The history of Rhewum hurricane lanterns is considerably shorter than the other well-known names from Germany. Rhewum was founded in 1927 as Rheinische Werkzeug und Masschinenfabrik in Remscheid. This company originated from Alexander Gassinger & Co. AG. In the beginning, the company mainly produced cooking pots and was also a supplier to the aircraft industry. Rhewum started after the Second World War in 1947/1949, presumably because Feuerhand no longer had production, and Rhewum saw opportunities. From 1949 to 1960 has produced eight different storm lanterns.
Rhewum is still in business but hasn't produced storm lanterns since the 1960s
The Meva company is located in Raudnitz in the Czech Republic. The characteristic of this brand is the logo with three torches. The company was founded in 1898. The production of storm lanterns continued until 2006. Meva has produced storm lamps for various other manufacturers, for BAT, for the Wuppertaler Lampenfabrik, and Chalwyn, the Chalwyn Tropic.
It's not known when the company started for this brand. The full company name was Chalwy Lamps Limited. In the beginning, the company James Croll Limited produced the storm lanterns, but after the Second World War started, their production in Parkstone. Chalwyn Wild Limited of London handled sales.
After the war, things started well, which also had consequences due to the lack of production of storm lanterns from Germany. In the years that followed, the company grew, and production became very efficient. In the 50's/60, there were four models of storm lanterns, the Chalwyn Tropic, the Chalwyn Far East, the Chalwyn Tempest, and the Chalwyn Pilot. After the war, an average of 50,000 storm lamps were produced daily, and over 20 years, Chalwyn produced approximately 30 million lanterns. Chalwyn mainly served the market in Africa, the French colonies, and the Middle East.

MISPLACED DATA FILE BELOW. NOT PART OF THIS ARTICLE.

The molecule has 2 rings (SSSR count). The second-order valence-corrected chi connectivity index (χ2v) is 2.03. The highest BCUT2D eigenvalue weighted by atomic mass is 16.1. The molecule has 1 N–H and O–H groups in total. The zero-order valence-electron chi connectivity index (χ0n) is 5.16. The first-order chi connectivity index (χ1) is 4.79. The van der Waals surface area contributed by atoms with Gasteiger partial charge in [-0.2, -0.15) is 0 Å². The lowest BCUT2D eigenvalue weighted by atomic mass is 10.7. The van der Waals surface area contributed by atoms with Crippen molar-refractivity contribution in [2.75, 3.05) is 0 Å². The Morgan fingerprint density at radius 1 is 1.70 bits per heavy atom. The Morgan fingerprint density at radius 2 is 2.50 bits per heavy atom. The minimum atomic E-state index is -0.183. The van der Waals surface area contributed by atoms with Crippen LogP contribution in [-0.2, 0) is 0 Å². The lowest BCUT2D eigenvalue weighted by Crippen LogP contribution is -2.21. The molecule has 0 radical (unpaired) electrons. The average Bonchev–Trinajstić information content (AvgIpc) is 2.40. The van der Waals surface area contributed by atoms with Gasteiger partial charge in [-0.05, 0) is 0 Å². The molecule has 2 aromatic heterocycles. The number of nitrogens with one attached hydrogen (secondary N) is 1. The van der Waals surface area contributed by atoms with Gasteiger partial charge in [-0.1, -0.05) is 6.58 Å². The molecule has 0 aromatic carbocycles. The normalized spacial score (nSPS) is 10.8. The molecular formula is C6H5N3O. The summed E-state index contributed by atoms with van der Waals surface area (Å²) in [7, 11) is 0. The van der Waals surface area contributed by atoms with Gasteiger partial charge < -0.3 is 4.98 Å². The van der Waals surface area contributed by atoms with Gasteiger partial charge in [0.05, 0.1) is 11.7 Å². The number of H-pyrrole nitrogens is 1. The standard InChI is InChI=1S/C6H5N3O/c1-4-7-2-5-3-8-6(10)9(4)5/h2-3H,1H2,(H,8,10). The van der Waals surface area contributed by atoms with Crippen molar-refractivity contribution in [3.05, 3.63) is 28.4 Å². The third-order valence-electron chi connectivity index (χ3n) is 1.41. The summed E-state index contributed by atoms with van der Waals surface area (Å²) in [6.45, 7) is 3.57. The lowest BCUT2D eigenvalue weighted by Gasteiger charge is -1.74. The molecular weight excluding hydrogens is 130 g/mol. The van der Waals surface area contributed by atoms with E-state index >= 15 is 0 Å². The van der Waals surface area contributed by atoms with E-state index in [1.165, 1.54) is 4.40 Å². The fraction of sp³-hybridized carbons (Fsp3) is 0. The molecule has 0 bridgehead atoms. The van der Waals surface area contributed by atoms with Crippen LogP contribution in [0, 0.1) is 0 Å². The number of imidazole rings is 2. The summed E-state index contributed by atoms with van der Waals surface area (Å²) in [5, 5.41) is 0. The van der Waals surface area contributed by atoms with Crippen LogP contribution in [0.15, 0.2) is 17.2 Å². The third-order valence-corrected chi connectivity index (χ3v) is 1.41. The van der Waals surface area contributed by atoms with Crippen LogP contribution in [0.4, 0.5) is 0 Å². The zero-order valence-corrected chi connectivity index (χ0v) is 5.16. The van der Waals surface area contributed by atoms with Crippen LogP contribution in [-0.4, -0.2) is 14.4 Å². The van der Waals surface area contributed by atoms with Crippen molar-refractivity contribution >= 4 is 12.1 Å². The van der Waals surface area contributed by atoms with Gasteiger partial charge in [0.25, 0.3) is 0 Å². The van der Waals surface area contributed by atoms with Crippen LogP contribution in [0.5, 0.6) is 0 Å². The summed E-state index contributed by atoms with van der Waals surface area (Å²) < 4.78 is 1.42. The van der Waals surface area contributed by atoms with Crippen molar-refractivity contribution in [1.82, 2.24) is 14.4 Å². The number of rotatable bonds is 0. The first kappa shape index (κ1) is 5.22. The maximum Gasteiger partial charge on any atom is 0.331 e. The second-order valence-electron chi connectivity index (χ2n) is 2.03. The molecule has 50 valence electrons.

Chalwyn also had several models of storm lanterns made by Dietz. Chalwyn has also launched the Lynx and Tornado models. The Dutch army also used the Lynx. These are equipped with the Kero brand.
Chalwyn from the 60s The production of storm lanterns in South Africa started in the 1960s. This became a subsidiary of the English branch. The charity was sold to South African shareholders in 1970. The competition in the 60s was more intense. As a result, Chalwyn also started to sell more other products. The name changed to Chalwyn Limited. Storm sales continued but declined due to competition. The production also declined and ceased in 1970. After this, Chalwyn had several storm lanterns produced by others, including Mewa. In the 1990s, it moved to China, but this was eventually stopped due to logistics and quality problems. Afterward, the Chalwyn Tropic and the Chalwyn Far East production was moved back. Probably going to Meva again, but this also stopped eventually. I suspect this coincides with the cessation of production of Meva in 2006. Chalwyn has produced many storm lanterns and many lanterns for road workers. You can still see these a lot in the garden for decoration. More about Chalwyn For even more information and photos about chalwyn and their special lanterns used in road works
If you want to know more about Chalwyn and road danger lamps, visit the next site:
The abbreviation ALG stands for Brothers Adrien & Louis Guillouard; nowadays, the company is only called Guillouard. Founded in 1911, this French company manufactures many different products, and from 1914 ALG also started producing storm lanterns and continues to do so to this day. ALG has acquired fame with the Luciole and Marine storm lamps. ALG's storm lamps were also exported to Africa.
In addition, they are also manufacturers of watering cans, other garden supplies, kitchen items, and feeders. The production of the storm lanterns remained in Nantes until 2016, after which production moved to other parts of France and Europe. According to an expert, the current storm lanterns are still high quality.
The well known Luciole, FireFly still in production